Sanchez v. OldPueblo Anesthesia, P.C. – 5/30/2008

June 10, 2008

Arizona Court of Appeals Division Two Holds That Expert Disclosure Requirements of A.R.S. §§ 12-2603 & 2604 Apply to Res Ipsa Loquitur Medical Malpractice Cases; But Dismissal with Prejudice Is Not an Appropriate Sanction

Lorenzo Sanchez suffered severe and permanent nerve damage to his leg from knee surgery, and he sued his orthopedic surgeon and anesthesiologist under a theory of res ipsa loquitur.  Sanchez submitted a preliminary expert opinion affidavit from an orthopedic surgeon to support his claim, but not from an anesthesiologist.  Pursuant to A.R.S. §§ 12-2603 2604, the trial court dismissed Sanchez’s claim with prejudice against the anesthesiologist, because he failed to submit an expert opinion affidavit specifically from an anesthesiologist to support his claim.  Sanchez appealed.

Sanchez argued the trial court erred because §§ 12-2603 & 2604 do not apply to medical malpractice cases based on res ipsa loquitur.  Division Two of the Court of Appeals disagreed, noting that § 12-2603 applies to “claim[s] against a health care professional… asserted in a civil action” without an exclusion for res ipsa loquitur cases.  Further, the court noted experts are required in res ipsa loquitur actions where it is not a matter of common knowledge that the injury would not have occurred without negligence.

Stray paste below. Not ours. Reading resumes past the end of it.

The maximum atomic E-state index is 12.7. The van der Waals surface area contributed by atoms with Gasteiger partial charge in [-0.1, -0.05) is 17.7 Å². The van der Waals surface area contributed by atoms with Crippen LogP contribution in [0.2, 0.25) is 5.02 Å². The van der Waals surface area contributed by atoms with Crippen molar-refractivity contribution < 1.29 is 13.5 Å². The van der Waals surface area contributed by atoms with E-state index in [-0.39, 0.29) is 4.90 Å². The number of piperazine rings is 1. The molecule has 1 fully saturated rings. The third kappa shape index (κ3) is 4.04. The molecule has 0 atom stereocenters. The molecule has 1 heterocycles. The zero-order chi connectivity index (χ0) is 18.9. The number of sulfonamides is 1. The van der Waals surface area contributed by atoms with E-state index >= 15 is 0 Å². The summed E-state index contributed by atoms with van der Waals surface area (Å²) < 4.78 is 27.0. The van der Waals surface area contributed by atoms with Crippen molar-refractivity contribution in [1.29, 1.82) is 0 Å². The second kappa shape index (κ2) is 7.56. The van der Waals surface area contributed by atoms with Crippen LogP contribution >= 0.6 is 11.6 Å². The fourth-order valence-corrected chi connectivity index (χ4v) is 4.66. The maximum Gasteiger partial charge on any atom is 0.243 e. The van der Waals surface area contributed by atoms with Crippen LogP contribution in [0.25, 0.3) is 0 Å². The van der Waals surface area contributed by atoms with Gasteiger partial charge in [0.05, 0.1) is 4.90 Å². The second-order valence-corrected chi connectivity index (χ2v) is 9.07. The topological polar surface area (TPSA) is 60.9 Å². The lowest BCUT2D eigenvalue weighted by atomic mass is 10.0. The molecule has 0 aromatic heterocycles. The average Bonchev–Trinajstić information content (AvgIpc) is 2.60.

Sanchez also argued the trial court erred by dismissing his claim without a chance to remedy his failure to submit a proper expert affidavit.  While § 12-2603 contains detailed procedures for resolving expert disputes that do not include dismissal with prejudice, Old Pueblo argued they moved for dismissal under § 12-2604, which has no procedural requirements.  The Court agreed with Sanchez, finding there was no support under § 12-2603 to dismiss a claim with prejudice for failing to provide a proper expert affidavit, and that the legislature intended the procedural requirements of § 12-2603 to apply to § 2604 as well.  Further, the Court noted any delay caused by Sanchez’s failure to provide a proper expert affidavit was due to Old Pueblo waiting until the witness-disclosure deadline had passed to object to Sanchez’s expert disclosures.

The Court reversed the dismissal and remanded the case so Sanchez could provide an expert affidavit in compliance with §§ 12-2603 & 2604.

Presiding Judge Eckerstrom authored the opinion, with Judges Espinosa and Vasquez concurring.